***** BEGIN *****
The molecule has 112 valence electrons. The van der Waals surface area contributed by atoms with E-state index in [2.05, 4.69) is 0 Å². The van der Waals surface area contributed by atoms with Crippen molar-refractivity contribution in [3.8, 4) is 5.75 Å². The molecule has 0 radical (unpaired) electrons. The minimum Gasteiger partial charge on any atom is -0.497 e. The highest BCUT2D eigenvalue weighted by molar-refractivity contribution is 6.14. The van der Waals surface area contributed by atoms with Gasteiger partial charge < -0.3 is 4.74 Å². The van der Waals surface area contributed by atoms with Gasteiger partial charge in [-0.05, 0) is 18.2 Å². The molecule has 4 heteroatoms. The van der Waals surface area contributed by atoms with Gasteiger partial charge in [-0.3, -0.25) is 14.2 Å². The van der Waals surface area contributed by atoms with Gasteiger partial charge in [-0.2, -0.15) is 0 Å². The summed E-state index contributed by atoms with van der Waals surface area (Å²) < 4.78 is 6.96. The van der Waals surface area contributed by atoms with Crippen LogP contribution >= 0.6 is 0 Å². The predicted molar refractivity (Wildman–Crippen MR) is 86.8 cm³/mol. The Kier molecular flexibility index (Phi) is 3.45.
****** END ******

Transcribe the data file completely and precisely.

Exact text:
The molecule has 112 valence electrons. The van der Waals surface area contributed by atoms with E-state index in [2.05, 4.69) is 0 Å². The van der Waals surface area contributed by atoms with Crippen molar-refractivity contribution in [3.8, 4) is 5.75 Å². The molecule has 0 radical (unpaired) electrons. The minimum Gasteiger partial charge on any atom is -0.497 e. The highest BCUT2D eigenvalue weighted by molar-refractivity contribution is 6.14. The van der Waals surface area contributed by atoms with Gasteiger partial charge < -0.3 is 4.74 Å². The van der Waals surface area contributed by atoms with Gasteiger partial charge in [-0.05, 0) is 18.2 Å². The molecule has 4 heteroatoms. The van der Waals surface area contributed by atoms with Gasteiger partial charge in [-0.3, -0.25) is 14.2 Å². The van der Waals surface area contributed by atoms with Gasteiger partial charge in [-0.2, -0.15) is 0 Å². The summed E-state index contributed by atoms with van der Waals surface area (Å²) < 4.78 is 6.96. The van der Waals surface area contributed by atoms with Crippen LogP contribution >= 0.6 is 0 Å². The predicted molar refractivity (Wildman–Crippen MR) is 86.8 cm³/mol. The Kier molecular flexibility index (Phi) is 3.45.